Indirect NRT Induced Deaths
And therein lies NRT's deadly rub, that Neil, Helen and millions of other NRT quitters failed after having tried the very best that science had to offer. They believed NRT's double your chances lies and walked away not only defeated but feeling hopeless.
In fact, it is extremely difficult to find any government quitting literature that doesn't cram the double "your" chances lie down the throats of quitters.
Imagine being a cold turkey quitter and visiting SmokeFree.gov, the U.S. government's official quit smoking site, where 173 times you are bombarded with the message to use "medication" or "medicine."16
Imagine constantly being assaulted with the false suggestion that your natural quitting instincts are all wrong, that cold turkey is ineffective, that few succeed. How many cold turkey quitters became demoralized and threw in the towel because recent NRT commercials daily hammered home the message that "quitting sucks" and that NRT makes it suck less?
Today, despite cold turkey generating more successful ex-smokers than all other quitting methods combined, there is no government quit smoking site or handout offering cold turkey quitters encouragement or support. None.
The U.S. government's primary quit smoking booklet is "Clearing the Air." The "Cold Turkey" section of Clearing the Air states, "For some smokers, 'going cold turkey' seems like the easiest way to quit: Just stop smoking and tell yourself you'll never light up again. This works for some smokers - usually those with the lowest level of nicotine dependence - but not many. Fewer than 5 percent of smokers can quit this way."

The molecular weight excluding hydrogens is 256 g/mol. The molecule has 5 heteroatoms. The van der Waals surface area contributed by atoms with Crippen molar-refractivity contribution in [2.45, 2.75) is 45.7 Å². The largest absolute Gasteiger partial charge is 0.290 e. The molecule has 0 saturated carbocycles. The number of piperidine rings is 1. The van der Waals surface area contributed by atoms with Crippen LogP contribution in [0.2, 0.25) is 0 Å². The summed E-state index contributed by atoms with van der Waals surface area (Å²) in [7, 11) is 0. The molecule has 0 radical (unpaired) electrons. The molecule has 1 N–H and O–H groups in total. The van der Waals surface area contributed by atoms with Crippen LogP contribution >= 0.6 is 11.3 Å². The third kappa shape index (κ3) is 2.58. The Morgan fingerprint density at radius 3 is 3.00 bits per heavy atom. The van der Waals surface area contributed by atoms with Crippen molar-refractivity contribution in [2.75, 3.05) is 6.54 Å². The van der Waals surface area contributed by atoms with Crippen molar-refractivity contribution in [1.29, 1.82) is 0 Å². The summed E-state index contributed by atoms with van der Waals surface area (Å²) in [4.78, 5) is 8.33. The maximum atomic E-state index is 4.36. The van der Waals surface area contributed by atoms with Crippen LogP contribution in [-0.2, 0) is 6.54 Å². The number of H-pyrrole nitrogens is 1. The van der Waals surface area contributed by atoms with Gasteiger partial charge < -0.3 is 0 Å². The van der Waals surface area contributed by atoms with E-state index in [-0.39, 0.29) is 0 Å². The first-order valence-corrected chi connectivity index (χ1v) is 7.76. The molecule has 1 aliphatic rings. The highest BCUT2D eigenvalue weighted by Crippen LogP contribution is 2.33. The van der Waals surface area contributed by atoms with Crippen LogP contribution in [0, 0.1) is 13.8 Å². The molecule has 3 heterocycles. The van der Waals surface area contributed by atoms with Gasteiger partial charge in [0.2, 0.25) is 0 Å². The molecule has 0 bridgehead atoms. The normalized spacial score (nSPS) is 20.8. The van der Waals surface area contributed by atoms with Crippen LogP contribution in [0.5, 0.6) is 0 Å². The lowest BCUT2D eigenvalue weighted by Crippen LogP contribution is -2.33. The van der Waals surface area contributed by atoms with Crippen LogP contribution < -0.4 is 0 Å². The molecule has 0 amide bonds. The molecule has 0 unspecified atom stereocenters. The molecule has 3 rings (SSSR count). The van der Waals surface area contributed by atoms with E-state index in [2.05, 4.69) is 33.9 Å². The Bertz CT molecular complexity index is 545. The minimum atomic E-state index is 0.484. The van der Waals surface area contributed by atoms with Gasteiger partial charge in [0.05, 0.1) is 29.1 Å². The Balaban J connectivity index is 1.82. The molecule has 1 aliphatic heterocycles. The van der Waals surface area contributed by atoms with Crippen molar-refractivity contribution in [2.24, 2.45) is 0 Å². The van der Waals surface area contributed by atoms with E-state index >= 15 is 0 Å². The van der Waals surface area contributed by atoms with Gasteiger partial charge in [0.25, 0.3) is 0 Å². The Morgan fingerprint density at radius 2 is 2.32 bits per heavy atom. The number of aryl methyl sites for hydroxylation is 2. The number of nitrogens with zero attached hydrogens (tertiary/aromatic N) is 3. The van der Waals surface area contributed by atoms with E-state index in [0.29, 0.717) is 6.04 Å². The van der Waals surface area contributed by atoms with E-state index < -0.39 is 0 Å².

Again, imagine being a cold turkey quitter and reading those words. Ask yourself, is it fair to assert that this booklet suggests that only 1 in 20 smokers have the ability to quit cold turkey? Why would U.S. government health officials lie to quitters? What possible motivation could health officals have for attempting to motivate and induce cold turkey quitters to relapse?
I submit that industry and government cold turkey bashing, and government neglect of cold turkey quitter counseling and support needs, helps fuel and motivate countless thousands of annual cold turkey relapses, resulting in the indirect killing of smokers.
But there's another and possibly larger indirect NRT killing field. It's replacement nicotine's interruption of natural learning of the most important stop smoking lesson of all, that lapse nearly always equals relapse, that one equals all, that one puff is too many, while thousands never enough.
Natural relapse learning eventually teaches us nicotine addicts the same relapse prevention lesson eventually gleaned by the alcoholic, that there's no such thing as just one sip or puff.
The pharmaceutical industry muddies natural learning with the contrary lesson that nicotine is medicine and its use therapy. Reflect on the insanity of teaching alcoholics that alcohol is medicine and its use therapy.
In that NRT actually undercuts natural cessation rates, mere mention of "nicotine" and "therapy" in the same breath is itself extremely destructive of natural relapse prevention learning.
While consecutive cold turkey attempts actually increase the odds of success by inviting self discovery via the school of hard-quitting-knocks of the power of a puff to induce relapse, consecutive NRT attempts actually have the exact opposite effect, in diminishing success rates.
Two studies analyzed success rates among second-time nicotine patch users and the results were devastating. A 1993 study found a 100 percent six-month smoking relapse rate,17 while a 1995 study found that 98.4% of second time patch users failed.18
Quitter deaths are not only the product of direct NRT use failure, but arise from indirect cold turkey quitter demoralization, cold turkey quitter needs neglect, and the destruction of natural lapse/relapse learning.
Sadly, since 1996 U.S. smoking cessation health officials have been sleeping with the pharmaceutical industry, in actually allowing industry consultants to author U.S. quitting policy. In June 2000 they were married. It was then that a stroke of corporate genius resulted in one Guideline cessation policy recommendation consuming all others; that unless medically contraindicated, that all quitters should henceforth purchase and use approved quitting products.19